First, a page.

The one thing that makes me question whether it was Mossad is that, apparently, the hit team stole the identities of Israelis actually living in Israel. That's pretty risky from a political standpoint -- you have your own citizens pissed off at your spy service. That invites government inquiries and all sorts of stuff that spy services would want to avoid, I would think.

But, then again, who is better positioned to steal Israeli identities?

Totally baseless speculation: maybe it was not a totally "official" state spy service action--maybe it was some faction or rogue group, maybe retired spooks or contractors? That might explain the "sloppiness" of stealing the Israeli identities and also might explain why the group seems unconcerned about cameras -- they don't plan on doing future jobs, this was special one-time thing.
posted by Mid at 5:06 AM on February 18, 2010


Passports are easy to come by when you are Mossad, you speak to the nice Jewish boy at the passport control centre and arrange them that way. Why bother forging the things when you can have a genuine one with genuine stamps? Intelligence agencies are surprisingly lazy a lot of the time.

There may also be a little quid-pro-quo with other international agencies but whilst most agencies will retain a "forgery" department it really is just ten times easier to beg, borrow, steal or coerce. Biometric passports will only make this more likely as time goes by.
posted by longbaugh at 6:32 AM on February 18, 2010


numberstation, could be that my rhetoric meter is broken, but I think your questions are not meant to be rhetorical. Plus it is an interesting topic, particularly relevant in this context.

numberstation: Interesting question but do you wonder about anyone in the armed forces?

In this context, I am more concerned about actions, not membership. I do imagine we emply some pretty bad people, though. On purpose.

Are they sociopathic?

Some of them, certainly. Of course, executive ranks in companies have their share of sociopaths, too. That alone is not damning; I was just wondering what sort of people they were, and why they do what they do. I don't very people as just resources or tools or weapons; I think it matters why they do what they do, especially for things deep in the gray zone.

Does it make a difference to you if the killing is in a hotel or on a battlefield?

Yes. Only a very simplistic moral code would not draw a difference. Assuming one is not a total pacifist and can condone the death of others under limited circumstance, clearly the circumstances are quite relevant. Your two items are bit apples and oranges though; a hotel is a place, but a battlefield is really a situation, not a place. Is the hotel a battlefield is the relevant question, I think. Those who condone assassination (outside of the formal military context) often will state the the person (typically labelled terrorist) has expanded to the battlefield to everywhere, and therefor the assassination is on the battlefield. I think that is also a bit simplistic, not to mention self-serving. But, if we are willing to sacrifice some of our 'goodness' for the end-goal, and want to construct rules to carefully govern it, the question is certainly interesting, both from a moral justification point of view and a pragmatic keeping-it-under-control point of view.

What about unmanned drones flying over a sovereign territory such as Pakistan and piloted by a USAF member sitting 7500 miles away?

A very interesting one I've not decided yet. I'm assuming that you are not talking about arbitrary territory, but more in line with what has been happening. I think sovereign is a matter of law and international diplomacy and not a moral issue. But going back to the batlleground issue; if bombing on the battlefield is ok (just for the sake of discussion, otherwise the discussion is largely moot...), then in a situation like Afganistan (and its neighbors), where are the lines? It would, honestly, be hard to see this situation as much different then the assassination (or murder as Dubai likes to put it, carefully not giving too much political clout to the victim, nor valid political reason to the murderer).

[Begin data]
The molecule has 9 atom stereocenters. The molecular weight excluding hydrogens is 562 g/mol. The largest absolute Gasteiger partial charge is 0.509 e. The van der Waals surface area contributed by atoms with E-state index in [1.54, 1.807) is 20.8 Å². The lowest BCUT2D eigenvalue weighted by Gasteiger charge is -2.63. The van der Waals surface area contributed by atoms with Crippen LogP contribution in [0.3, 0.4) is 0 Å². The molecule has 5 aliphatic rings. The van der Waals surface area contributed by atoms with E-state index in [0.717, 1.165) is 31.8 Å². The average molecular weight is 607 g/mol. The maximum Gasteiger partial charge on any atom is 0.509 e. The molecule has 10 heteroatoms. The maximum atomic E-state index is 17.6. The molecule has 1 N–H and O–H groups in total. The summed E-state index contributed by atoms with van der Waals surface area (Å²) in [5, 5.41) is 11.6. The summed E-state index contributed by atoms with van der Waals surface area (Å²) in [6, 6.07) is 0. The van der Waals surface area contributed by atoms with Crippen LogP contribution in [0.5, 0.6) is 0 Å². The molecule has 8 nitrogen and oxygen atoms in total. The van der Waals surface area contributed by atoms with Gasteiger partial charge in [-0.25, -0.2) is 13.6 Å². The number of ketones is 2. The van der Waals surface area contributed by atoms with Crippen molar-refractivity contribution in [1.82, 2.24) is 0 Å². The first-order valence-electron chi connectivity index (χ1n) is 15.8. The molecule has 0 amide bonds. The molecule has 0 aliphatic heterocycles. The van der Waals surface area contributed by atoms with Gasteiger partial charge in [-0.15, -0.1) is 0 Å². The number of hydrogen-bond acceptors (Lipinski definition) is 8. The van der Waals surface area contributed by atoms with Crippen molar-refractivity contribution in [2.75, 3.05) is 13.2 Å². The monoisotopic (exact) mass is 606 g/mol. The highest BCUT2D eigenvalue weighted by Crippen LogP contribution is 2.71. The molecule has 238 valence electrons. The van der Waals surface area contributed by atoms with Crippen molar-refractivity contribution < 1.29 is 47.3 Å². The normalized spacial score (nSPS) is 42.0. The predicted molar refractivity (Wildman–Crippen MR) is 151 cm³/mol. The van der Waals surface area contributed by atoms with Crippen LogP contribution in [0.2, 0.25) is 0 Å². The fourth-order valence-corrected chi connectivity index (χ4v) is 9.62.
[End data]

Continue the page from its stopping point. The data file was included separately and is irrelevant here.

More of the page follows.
It is a subtle, nuanced area. Your questions are treating it a bit thinly; I think most here understand the nuance extends well beyond simple battlefield deaths. Of course, we do have some hard-core pacifists here, and I do respect that too. And we have a few who seem to be kill em all and let god sort them out types; I am a little less sympathetic to that hardened view.
posted by Bovine Love at 9:54 AM on February 18, 2010


A very interesting one I've not decided yet. I'm assuming that you are not talking about arbitrary territory, but more in line with what has been happening.
So you mean when the United States bombs the sovereign territory of a ally with whom a state of war does not exist? On the say-so of the President? What we are doing in Pakistan right now is super sketchy. It might be the right thing to do, and I might do the same thing but it seems illegal on its face.
posted by shothotbot at 10:58 AM on February 18, 2010


Stop the conspiracy theory, guys, This cannot be the Mossad, Avigor lieberman said so.
A sketchy plan with too many variables and too many people involved (fake passports from Ireland, the U.K. AND Germany?!?) No 'agency' can pull this off. Someone would blow the secret one day or the other... Totally Unpossible.

My guess: probably a double false flag operation orchestrated by some saudis in a pakistani cave...
posted by CitoyenK at 11:36 AM on February 18, 2010


It's sounding more & more likely that it was a Kidon team: UK Relations with Israel “in the Deep Freeze” over Dubai Assassination.
posted by scalefree at 8:01 PM on February 18, 2010


Former Mossad Katsa Victor Ostrovsky agrees, says the operation was probably rushed.
posted by scalefree at 8:46 PM on February 19, 2010


Insight from Juan Cole: As rightwing policies more visibly fail, the Likudniks are flailing around making fools of themselves by smearing critics of those policies as racists.